New Hampshire may be reopening for business in the near future, but possibly not for everyone, depending on what decisions Governor Chris Sununu makes. At Inside Sources, Micahel Graham discusses one possible strategy that the Governor is looking at and it’s one that I’ve brought up here before. It may be possible to turn the Granite State’s economy back on in the coming weeks while keeping those most vulnerable to the disease on lockdown. This would primarily apply to those sixty years of age and older, particularly seniors with additional risk factors making them more likely to die from COVID-19. But not everyone is wild about the idea.
The data from New Hampshire show 70 percent of the 206 Granite Staters who’ve been hospitalized due to COVID-19 are 60 years old or older. More than 90 percent of the state’s fatalities are in that age bracket as well.
Given those facts, wouldn’t it make sense to keep those vulnerable, older residents under lockdown while letting the rest of the Granite State get back to work? “Absolutely,” says Gov. Chris Sununu.
“The question really is, as we go forward, is there an opportunity to segregate that part of the population with stay-at-home orders and create a different dynamic that might work for the younger or healthier population, versus the older population and those with other health issues that might exacerbate the COVID problem and ultimately the mortality rate? The answer is, ‘absolutely,’” Sununu said.
At least on the surface, the data seems to support an approach like this. As Graham points out, Americans age 60 and older represent just 15 percent of the population, but thus far they account for 90 percent of the fatalities from the virus. Keeping the older folks away from contact with random citizens who may be contagious but asymptomatic while the younger uninfected who are most likely to survive it (many without even requiring hospitalization) go back to work could be effective. It might also expand herd immunity dramatically in a short period of time without overwhelming the state’s medical care system.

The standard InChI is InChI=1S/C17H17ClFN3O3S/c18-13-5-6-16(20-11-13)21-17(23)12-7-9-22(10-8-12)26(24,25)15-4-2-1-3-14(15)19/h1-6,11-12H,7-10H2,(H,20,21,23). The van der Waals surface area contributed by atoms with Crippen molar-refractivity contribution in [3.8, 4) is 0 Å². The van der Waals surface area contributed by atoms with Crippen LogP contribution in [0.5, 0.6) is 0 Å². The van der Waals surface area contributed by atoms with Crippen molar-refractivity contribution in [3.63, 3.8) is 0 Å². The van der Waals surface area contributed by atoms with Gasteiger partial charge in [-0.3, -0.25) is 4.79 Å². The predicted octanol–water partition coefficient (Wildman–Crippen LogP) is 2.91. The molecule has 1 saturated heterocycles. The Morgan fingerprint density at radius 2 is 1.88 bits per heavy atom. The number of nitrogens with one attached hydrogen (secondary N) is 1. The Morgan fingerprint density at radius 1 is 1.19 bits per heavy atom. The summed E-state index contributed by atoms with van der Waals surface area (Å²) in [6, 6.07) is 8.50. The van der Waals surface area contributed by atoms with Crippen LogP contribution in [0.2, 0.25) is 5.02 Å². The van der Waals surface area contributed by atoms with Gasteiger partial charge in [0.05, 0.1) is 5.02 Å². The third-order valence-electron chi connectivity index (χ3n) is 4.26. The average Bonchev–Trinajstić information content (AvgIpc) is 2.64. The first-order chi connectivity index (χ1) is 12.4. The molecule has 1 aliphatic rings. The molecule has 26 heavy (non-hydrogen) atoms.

Another advantage of such an approach might be found in the total burden placed on the taxpayers by this pandemic. Right now a huge portion of the population, including a large majority who are younger and healthier, are out of work and getting some form of government financial assistance, either through direct government aid or federally enhanced unemployment benefits. If everyone under 60 is allowed to return to work, those payments and benefits could be targeted to the seniors who would still be locked down, greatly reducing the cost burden on taxpayers and extending the amount of time such aid could be provided before governments start bankrupting themselves.
But there are two issues to raise with this approach, both of which are rather sticky subjects. First of all, we’re talking about literal “segregation” here. The Governor is even using the word himself. And while we usually think about segregation in racial terms, it’s not much different if you’re talking about age groups. Can you simply restrict the freedom of movement of the elderly while allowing younger citizens to go about their business as usual? It would clearly be a well-intentioned form of discrimination, but still discrimination nonetheless.
The second argument being raised in Graham’s analysis is the one put forward by the WaPo’s Megan McArdle. She argues that quarantining the elderly wouldn’t work even if you could legally attempt it. The reason is that more than 20 percent of people age 55 and up live in multigenerational households. They would immediately be exposed to the younger people in their homes who were suddenly back out and about in public, very possibly bringing the disease home. Even those who don’t live with younger family members could experience further negative effects from remaining trapped in their homes alone while seeing everyone else getting back to some sort of societal norms.
So nothing is ever as easy as it appears at first glance. But we shouldn’t toss this idea out entirely without careful study and allowing it due consideration. It’s clearly an imperfect solution, but we may not have a lot of other viable options.